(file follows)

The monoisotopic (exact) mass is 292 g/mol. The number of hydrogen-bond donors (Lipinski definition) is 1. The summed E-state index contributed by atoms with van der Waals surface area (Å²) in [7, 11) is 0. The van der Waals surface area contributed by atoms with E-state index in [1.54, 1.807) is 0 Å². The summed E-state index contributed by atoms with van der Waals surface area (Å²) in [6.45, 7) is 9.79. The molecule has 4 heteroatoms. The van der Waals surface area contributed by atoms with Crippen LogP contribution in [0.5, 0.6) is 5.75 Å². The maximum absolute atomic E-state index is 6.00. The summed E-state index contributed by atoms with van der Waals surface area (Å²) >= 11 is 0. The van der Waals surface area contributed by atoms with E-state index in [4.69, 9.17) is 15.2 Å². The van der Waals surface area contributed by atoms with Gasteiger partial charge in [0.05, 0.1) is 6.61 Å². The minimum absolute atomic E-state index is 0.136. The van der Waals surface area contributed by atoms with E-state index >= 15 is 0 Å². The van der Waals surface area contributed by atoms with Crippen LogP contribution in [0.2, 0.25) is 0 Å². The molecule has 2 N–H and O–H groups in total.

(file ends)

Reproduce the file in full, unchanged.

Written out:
The monoisotopic (exact) mass is 292 g/mol. The number of hydrogen-bond donors (Lipinski definition) is 1. The summed E-state index contributed by atoms with van der Waals surface area (Å²) in [7, 11) is 0. The van der Waals surface area contributed by atoms with E-state index in [1.54, 1.807) is 0 Å². The summed E-state index contributed by atoms with van der Waals surface area (Å²) in [6.45, 7) is 9.79. The molecule has 4 heteroatoms. The van der Waals surface area contributed by atoms with Crippen LogP contribution in [0.5, 0.6) is 5.75 Å². The maximum absolute atomic E-state index is 6.00. The summed E-state index contributed by atoms with van der Waals surface area (Å²) >= 11 is 0. The van der Waals surface area contributed by atoms with E-state index in [4.69, 9.17) is 15.2 Å². The van der Waals surface area contributed by atoms with Gasteiger partial charge in [0.05, 0.1) is 6.61 Å². The minimum absolute atomic E-state index is 0.136. The van der Waals surface area contributed by atoms with E-state index >= 15 is 0 Å². The van der Waals surface area contributed by atoms with Crippen LogP contribution in [0.2, 0.25) is 0 Å². The molecule has 2 N–H and O–H groups in total.